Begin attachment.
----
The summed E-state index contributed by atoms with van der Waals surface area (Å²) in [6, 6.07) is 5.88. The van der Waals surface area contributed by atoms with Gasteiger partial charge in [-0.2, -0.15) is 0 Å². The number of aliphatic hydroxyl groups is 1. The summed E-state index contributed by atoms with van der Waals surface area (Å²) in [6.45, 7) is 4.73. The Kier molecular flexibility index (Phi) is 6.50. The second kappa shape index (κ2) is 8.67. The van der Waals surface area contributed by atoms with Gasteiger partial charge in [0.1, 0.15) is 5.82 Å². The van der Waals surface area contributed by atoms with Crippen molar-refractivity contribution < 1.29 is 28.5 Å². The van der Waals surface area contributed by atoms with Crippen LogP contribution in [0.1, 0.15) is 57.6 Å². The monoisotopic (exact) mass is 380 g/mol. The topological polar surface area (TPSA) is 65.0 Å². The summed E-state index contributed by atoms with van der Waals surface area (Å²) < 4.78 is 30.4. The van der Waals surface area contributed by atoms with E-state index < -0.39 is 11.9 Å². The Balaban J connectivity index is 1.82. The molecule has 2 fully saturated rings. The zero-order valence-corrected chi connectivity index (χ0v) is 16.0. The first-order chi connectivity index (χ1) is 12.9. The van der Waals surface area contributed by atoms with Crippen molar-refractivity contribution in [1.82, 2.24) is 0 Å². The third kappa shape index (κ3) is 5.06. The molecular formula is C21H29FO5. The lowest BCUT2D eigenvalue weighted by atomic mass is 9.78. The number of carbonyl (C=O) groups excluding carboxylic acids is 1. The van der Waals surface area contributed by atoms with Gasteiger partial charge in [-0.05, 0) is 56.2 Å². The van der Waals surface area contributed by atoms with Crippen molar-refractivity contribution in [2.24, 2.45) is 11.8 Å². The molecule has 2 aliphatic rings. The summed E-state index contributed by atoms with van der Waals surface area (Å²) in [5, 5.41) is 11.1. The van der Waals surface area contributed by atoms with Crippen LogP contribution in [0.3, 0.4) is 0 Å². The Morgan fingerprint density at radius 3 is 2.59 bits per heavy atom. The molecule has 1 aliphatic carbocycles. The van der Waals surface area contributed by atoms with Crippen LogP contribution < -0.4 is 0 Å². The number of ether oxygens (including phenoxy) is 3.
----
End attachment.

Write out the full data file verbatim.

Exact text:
The summed E-state index contributed by atoms with van der Waals surface area (Å²) in [6, 6.07) is 5.88. The van der Waals surface area contributed by atoms with Gasteiger partial charge in [-0.2, -0.15) is 0 Å². The number of aliphatic hydroxyl groups is 1. The summed E-state index contributed by atoms with van der Waals surface area (Å²) in [6.45, 7) is 4.73. The Kier molecular flexibility index (Phi) is 6.50. The second kappa shape index (κ2) is 8.67. The van der Waals surface area contributed by atoms with Gasteiger partial charge in [0.1, 0.15) is 5.82 Å². The van der Waals surface area contributed by atoms with Crippen molar-refractivity contribution < 1.29 is 28.5 Å². The van der Waals surface area contributed by atoms with Crippen LogP contribution in [0.1, 0.15) is 57.6 Å². The monoisotopic (exact) mass is 380 g/mol. The topological polar surface area (TPSA) is 65.0 Å². The summed E-state index contributed by atoms with van der Waals surface area (Å²) < 4.78 is 30.4. The van der Waals surface area contributed by atoms with E-state index < -0.39 is 11.9 Å². The Balaban J connectivity index is 1.82. The molecule has 2 fully saturated rings. The zero-order valence-corrected chi connectivity index (χ0v) is 16.0. The first-order chi connectivity index (χ1) is 12.9. The van der Waals surface area contributed by atoms with Crippen molar-refractivity contribution in [1.82, 2.24) is 0 Å². The third kappa shape index (κ3) is 5.06. The molecular formula is C21H29FO5. The lowest BCUT2D eigenvalue weighted by atomic mass is 9.78. The number of carbonyl (C=O) groups excluding carboxylic acids is 1. The van der Waals surface area contributed by atoms with Gasteiger partial charge in [-0.05, 0) is 56.2 Å². The van der Waals surface area contributed by atoms with Crippen molar-refractivity contribution in [2.24, 2.45) is 11.8 Å². The molecule has 2 aliphatic rings. The summed E-state index contributed by atoms with van der Waals surface area (Å²) in [5, 5.41) is 11.1. The van der Waals surface area contributed by atoms with Crippen LogP contribution in [0.3, 0.4) is 0 Å². The Morgan fingerprint density at radius 3 is 2.59 bits per heavy atom. The molecule has 1 aliphatic carbocycles. The van der Waals surface area contributed by atoms with Crippen LogP contribution < -0.4 is 0 Å². The number of ether oxygens (including phenoxy) is 3.